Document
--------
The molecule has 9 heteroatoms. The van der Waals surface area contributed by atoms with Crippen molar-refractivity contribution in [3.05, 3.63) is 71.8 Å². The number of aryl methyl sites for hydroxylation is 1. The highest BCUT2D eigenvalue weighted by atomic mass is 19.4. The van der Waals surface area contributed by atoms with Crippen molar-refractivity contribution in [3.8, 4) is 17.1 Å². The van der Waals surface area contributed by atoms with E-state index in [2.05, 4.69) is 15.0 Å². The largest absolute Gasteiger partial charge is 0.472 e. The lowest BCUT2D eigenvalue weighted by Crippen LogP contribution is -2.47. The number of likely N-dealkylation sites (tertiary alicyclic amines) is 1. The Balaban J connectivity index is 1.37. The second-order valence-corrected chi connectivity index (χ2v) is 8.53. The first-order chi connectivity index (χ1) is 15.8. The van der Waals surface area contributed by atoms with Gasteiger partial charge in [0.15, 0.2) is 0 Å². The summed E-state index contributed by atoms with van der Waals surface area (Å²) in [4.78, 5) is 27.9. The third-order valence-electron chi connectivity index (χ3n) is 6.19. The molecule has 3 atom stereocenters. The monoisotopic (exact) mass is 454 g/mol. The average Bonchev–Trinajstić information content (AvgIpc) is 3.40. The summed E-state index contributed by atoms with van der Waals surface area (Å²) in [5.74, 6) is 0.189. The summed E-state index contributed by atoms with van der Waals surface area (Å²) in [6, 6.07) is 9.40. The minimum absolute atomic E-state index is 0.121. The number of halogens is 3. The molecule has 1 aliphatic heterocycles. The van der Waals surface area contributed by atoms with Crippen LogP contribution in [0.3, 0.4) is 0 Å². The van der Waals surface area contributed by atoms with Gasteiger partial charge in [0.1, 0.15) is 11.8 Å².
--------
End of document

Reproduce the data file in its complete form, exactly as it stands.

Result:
The molecule has 9 heteroatoms. The van der Waals surface area contributed by atoms with Crippen molar-refractivity contribution in [3.05, 3.63) is 71.8 Å². The number of aryl methyl sites for hydroxylation is 1. The highest BCUT2D eigenvalue weighted by atomic mass is 19.4. The van der Waals surface area contributed by atoms with Crippen molar-refractivity contribution in [3.8, 4) is 17.1 Å². The van der Waals surface area contributed by atoms with E-state index in [2.05, 4.69) is 15.0 Å². The largest absolute Gasteiger partial charge is 0.472 e. The lowest BCUT2D eigenvalue weighted by Crippen LogP contribution is -2.47. The number of likely N-dealkylation sites (tertiary alicyclic amines) is 1. The Balaban J connectivity index is 1.37. The second-order valence-corrected chi connectivity index (χ2v) is 8.53. The first-order chi connectivity index (χ1) is 15.8. The van der Waals surface area contributed by atoms with Gasteiger partial charge in [0.15, 0.2) is 0 Å². The summed E-state index contributed by atoms with van der Waals surface area (Å²) in [4.78, 5) is 27.9. The third-order valence-electron chi connectivity index (χ3n) is 6.19. The molecule has 3 atom stereocenters. The monoisotopic (exact) mass is 454 g/mol. The average Bonchev–Trinajstić information content (AvgIpc) is 3.40. The summed E-state index contributed by atoms with van der Waals surface area (Å²) in [5.74, 6) is 0.189. The summed E-state index contributed by atoms with van der Waals surface area (Å²) in [6, 6.07) is 9.40. The minimum absolute atomic E-state index is 0.121. The number of halogens is 3. The molecule has 1 aliphatic heterocycles. The van der Waals surface area contributed by atoms with Crippen LogP contribution in [0.3, 0.4) is 0 Å². The van der Waals surface area contributed by atoms with Gasteiger partial charge in [0.1, 0.15) is 11.8 Å².